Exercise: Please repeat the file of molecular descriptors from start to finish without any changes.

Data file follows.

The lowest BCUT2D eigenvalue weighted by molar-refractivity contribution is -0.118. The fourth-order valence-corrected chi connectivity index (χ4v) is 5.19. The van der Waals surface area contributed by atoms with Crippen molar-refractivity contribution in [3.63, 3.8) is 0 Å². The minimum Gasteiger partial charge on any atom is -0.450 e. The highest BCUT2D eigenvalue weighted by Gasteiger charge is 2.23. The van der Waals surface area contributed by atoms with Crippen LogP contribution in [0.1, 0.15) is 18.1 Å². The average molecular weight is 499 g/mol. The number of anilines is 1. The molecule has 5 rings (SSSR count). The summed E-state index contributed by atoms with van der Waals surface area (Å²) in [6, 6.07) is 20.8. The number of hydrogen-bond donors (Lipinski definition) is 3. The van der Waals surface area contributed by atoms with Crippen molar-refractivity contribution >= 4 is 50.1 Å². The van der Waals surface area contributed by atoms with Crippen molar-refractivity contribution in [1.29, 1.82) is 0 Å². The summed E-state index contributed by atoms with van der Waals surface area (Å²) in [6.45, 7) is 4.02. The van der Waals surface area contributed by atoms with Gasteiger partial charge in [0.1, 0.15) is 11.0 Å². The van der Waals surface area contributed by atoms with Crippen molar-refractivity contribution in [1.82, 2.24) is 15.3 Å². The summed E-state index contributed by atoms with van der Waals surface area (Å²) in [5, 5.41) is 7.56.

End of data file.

The lowest BCUT2D eigenvalue weighted by molar-refractivity contribution is -0.118. The fourth-order valence-corrected chi connectivity index (χ4v) is 5.19. The van der Waals surface area contributed by atoms with Crippen molar-refractivity contribution in [3.63, 3.8) is 0 Å². The minimum Gasteiger partial charge on any atom is -0.450 e. The highest BCUT2D eigenvalue weighted by Gasteiger charge is 2.23. The van der Waals surface area contributed by atoms with Crippen LogP contribution in [0.1, 0.15) is 18.1 Å². The average molecular weight is 499 g/mol. The number of anilines is 1. The molecule has 5 rings (SSSR count). The summed E-state index contributed by atoms with van der Waals surface area (Å²) in [6, 6.07) is 20.8. The number of hydrogen-bond donors (Lipinski definition) is 3. The van der Waals surface area contributed by atoms with Crippen molar-refractivity contribution >= 4 is 50.1 Å². The van der Waals surface area contributed by atoms with Crippen molar-refractivity contribution in [1.29, 1.82) is 0 Å². The summed E-state index contributed by atoms with van der Waals surface area (Å²) in [6.45, 7) is 4.02. The van der Waals surface area contributed by atoms with Gasteiger partial charge in [0.1, 0.15) is 11.0 Å². The van der Waals surface area contributed by atoms with Crippen molar-refractivity contribution in [1.82, 2.24) is 15.3 Å². The summed E-state index contributed by atoms with van der Waals surface area (Å²) in [5, 5.41) is 7.56.